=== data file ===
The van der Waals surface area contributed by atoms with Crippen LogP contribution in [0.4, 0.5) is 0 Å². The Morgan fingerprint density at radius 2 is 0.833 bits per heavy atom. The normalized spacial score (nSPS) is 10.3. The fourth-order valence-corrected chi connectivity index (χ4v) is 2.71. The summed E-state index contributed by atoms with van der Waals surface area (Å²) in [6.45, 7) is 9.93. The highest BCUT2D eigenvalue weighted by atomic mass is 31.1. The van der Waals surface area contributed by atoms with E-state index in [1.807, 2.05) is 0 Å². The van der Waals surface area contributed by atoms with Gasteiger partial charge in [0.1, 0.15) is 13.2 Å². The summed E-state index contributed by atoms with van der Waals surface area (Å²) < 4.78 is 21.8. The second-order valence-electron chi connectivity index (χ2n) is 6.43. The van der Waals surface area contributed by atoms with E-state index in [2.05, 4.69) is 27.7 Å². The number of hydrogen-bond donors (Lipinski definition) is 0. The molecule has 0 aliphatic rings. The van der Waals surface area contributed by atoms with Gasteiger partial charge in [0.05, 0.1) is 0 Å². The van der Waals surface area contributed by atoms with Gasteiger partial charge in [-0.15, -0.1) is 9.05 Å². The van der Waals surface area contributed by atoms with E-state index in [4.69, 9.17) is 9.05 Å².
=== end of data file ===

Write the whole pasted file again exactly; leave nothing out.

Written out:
The van der Waals surface area contributed by atoms with Crippen LogP contribution in [0.4, 0.5) is 0 Å². The Morgan fingerprint density at radius 2 is 0.833 bits per heavy atom. The normalized spacial score (nSPS) is 10.3. The fourth-order valence-corrected chi connectivity index (χ4v) is 2.71. The summed E-state index contributed by atoms with van der Waals surface area (Å²) in [6.45, 7) is 9.93. The highest BCUT2D eigenvalue weighted by atomic mass is 31.1. The van der Waals surface area contributed by atoms with E-state index in [1.807, 2.05) is 0 Å². The van der Waals surface area contributed by atoms with Gasteiger partial charge in [0.1, 0.15) is 13.2 Å². The summed E-state index contributed by atoms with van der Waals surface area (Å²) < 4.78 is 21.8. The second-order valence-electron chi connectivity index (χ2n) is 6.43. The van der Waals surface area contributed by atoms with E-state index in [2.05, 4.69) is 27.7 Å². The number of hydrogen-bond donors (Lipinski definition) is 0. The molecule has 0 aliphatic rings. The van der Waals surface area contributed by atoms with Gasteiger partial charge in [0.05, 0.1) is 0 Å². The van der Waals surface area contributed by atoms with Gasteiger partial charge in [-0.15, -0.1) is 9.05 Å². The van der Waals surface area contributed by atoms with E-state index in [4.69, 9.17) is 9.05 Å².